As you might be aware, Facebook overhauled their Insights reporting.
The update not only freshens up the interface, but also introduces an entirely new set of metrics for analysts to digest. Notably, they’ve called out a new set of metrics at the top of their overview page.
- Total Likes
- People Talking About This
- Weekly Total Reach
- Friends of Fans
The new metrics replace the previously called out trio: “new likes,” “lifetime likes” and “monthly active users.”
Three of the new four aren’t really new at all. They’re simply different ways of slicing the original top three. (“People Talking About This” is a more inclusive counting of “Monthly Active Users”.) The fourth, “Friends of Fans,” is an entirely new metric. What are “Friends of Fans” and why should brands care?
The metric is simple enough: the number of friends your fans have. The number is usually a significant multiple of your current follower count. But more simply stated, friends of fans are your opportunity.
The ‘Power of Like’
It’s already been established that a brand’s fans are more likely to purchase a brand’s product and recommend the brand to fans. But a recent study from ComScore found that friends of fans are also significantly more likely to be interested in a brand and purchase their product.
Which makes a lot of sense— we tend to share similar tastes and activities with our friends.
Every time a user shares your brand on their social media feed, they’re exposing that targeted demographic to your brand. In this sense, “Friends of Fans” measures your opportunity horizon— how wide a circle of interested consumers could you reach if all of your fans were to post about your brand. Brands now have a quantified measurement of the potential impact of their pages.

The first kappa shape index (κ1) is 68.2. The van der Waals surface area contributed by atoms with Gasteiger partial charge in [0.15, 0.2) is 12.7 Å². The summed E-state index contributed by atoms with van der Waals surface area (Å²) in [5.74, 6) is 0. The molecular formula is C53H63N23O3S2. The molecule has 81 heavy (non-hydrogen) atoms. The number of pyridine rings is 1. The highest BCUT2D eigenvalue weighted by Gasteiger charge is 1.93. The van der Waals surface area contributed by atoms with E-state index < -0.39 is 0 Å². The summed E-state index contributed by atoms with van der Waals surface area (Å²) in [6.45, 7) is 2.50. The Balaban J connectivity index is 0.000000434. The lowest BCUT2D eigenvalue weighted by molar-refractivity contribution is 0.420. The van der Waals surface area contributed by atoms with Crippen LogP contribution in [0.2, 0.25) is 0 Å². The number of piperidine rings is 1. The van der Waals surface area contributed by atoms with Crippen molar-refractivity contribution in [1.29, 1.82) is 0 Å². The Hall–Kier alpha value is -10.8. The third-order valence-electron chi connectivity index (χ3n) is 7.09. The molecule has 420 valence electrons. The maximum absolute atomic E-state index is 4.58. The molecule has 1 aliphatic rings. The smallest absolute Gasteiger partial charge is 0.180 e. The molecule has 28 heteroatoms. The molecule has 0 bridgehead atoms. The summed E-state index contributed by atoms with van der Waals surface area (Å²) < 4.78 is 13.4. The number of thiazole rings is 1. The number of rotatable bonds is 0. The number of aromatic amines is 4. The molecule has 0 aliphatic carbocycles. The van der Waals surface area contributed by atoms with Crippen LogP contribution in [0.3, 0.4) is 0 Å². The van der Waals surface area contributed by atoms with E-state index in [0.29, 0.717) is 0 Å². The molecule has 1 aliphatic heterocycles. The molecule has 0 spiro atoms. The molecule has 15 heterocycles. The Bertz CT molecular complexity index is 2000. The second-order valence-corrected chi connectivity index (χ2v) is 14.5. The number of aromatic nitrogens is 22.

Why Facebook Did It
The decision to replace the top metrics reflects a deliberate shift in focus and strategy. Facebook clearly wants brands to stop focusing excessively on growing fan bases and start actively engaging them.
This makes a ton of sense for Facebook. Quantifying the upside for marketers provides a little perspective for the value of investing in Facebook pages (and ads.)
But it is also a useful gauge when determining marketing strategy and spend levels. Instead of sending messages merely to your core followers, can you create content and initiatives that encourage them to share with their friends? In other words, instead of spending heavily to shotgun messages out to an undifferentiated general market, can you spend more efficiently to influence the pre-targeted “Friends of Fans” demographic?
After all, as Facebook reminds us, the opportunity is certainly big enough.